Oktoberfest is the world's largest folk festival, spanning just over 2 weeks, and is held annually in a meadow (the Theresienwiese), just a short tram ride from Munich’s city center.

Over the past decade it has attracted an average of around 6 million visitors a year, making their way through thousands of grilled sausages, gingerbread hearts and giant pretzels.

Aside from eating, drinking, and dancing, the festival features a variety of colorful parades and fairground rides, and a great trip for the kids too during the day.

Keep reading to get the top advice for your trip!

For the ultimate Beerfest experience, Opening Day at the Schottenhamel tent is the place to be. At noon-time, the first keg of Oktoberfest beer is tapped here by Munich’s Lord Mayor, and once the barrel is open, it’s a beer drinking onslaught for the next 2 weeks.

As expected, weekends are the most popular and it’s extremely crowded and almost impossible to get a seat, unless you book nearly a year in advance. So arrange to go mid-week before 12pm and you will have a good chance of getting a table without the need to book!

However, If you’re going to visit the festival in a group of 5 or more, make sure you reserve a spot in your beer tent of choice, particularly on the opening day. Reservations are made with each beer tent directly, their contact details can be found at http://www.oktoberfest.de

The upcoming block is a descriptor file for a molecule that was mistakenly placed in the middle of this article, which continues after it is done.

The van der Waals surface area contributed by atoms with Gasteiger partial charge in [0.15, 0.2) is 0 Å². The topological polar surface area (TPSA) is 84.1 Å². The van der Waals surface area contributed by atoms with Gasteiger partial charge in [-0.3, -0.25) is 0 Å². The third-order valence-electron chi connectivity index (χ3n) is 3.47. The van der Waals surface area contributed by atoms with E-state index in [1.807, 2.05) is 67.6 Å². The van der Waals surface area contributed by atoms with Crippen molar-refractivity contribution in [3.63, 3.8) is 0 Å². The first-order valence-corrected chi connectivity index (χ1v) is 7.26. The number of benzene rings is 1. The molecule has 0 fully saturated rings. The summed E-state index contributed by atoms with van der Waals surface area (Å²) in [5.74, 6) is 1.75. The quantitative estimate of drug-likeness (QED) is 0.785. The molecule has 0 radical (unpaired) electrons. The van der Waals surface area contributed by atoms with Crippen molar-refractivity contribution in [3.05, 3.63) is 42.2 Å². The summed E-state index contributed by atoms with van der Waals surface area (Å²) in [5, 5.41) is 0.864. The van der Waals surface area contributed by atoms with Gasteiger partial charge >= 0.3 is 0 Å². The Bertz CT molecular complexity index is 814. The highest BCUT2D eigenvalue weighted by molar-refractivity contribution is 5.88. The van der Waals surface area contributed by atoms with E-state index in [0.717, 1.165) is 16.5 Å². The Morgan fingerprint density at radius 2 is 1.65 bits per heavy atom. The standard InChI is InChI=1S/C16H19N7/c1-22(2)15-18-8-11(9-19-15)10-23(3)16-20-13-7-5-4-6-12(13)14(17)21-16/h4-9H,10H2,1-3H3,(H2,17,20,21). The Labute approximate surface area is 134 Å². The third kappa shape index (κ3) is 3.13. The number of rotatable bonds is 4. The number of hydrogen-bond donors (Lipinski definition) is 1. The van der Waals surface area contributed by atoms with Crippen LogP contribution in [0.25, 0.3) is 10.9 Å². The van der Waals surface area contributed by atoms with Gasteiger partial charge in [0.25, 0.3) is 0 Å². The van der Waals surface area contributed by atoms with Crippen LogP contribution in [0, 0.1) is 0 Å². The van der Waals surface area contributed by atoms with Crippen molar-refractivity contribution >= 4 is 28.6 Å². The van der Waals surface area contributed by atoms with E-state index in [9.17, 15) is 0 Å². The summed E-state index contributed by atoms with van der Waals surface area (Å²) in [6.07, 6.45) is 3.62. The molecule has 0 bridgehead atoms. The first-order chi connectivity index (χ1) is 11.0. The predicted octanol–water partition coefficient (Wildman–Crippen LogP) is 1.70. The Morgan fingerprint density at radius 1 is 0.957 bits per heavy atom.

The beer itself:
The only beer served is that brewed within the city limits of Munich. Beers meeting these criteria are designated Oktoberfest Beer and are around 6% alcohol content.

The breweries that can produce Oktoberfest beer under the aforementioned criteria are:

  • Augustiner-Bräu
  • Hacker-Pschorr-Bräu
  • Löwenbräu
  • Paulaner
  • Spatenbräu
  • Staatliches Hofbräu-München

However, if you’re not a fan of beer, the festival also caters to wine drinkers in the Weinzelt (wine tent). Here you can choose from more than 15 different wines (and there are some excellent ones in Germany, especially from Franconia) in addition to different types of Sekt (sparkling wine) and champagne. However, you’ll find a small wine selection at every tent, so no need to fret.

If you need a break from drinking, you can wander through the fairground that surrounds the beer tents, where there are seemingly endless rides and carnival games in which to partake. Moreover, if you are visiting at the right time, you may be coinciding with some of the special events that take place.

On the opening weekend, the Costume and Riflemen’s Parade sees some 7,000 costumed performers and musicians, thoroughbred horses, oxen and associated farmyard animals walk through the centre of Munich to celebrate the Oktoberfest’s opening weekend. If the weather holds up, an open-air concert featuring 400 musicians also takes place to kick-start the festivities!

To summarize, organise your trip in advance and be prepared for lots of singing, crowds and to be in the wonderful company of an array of cultures all under one tent!

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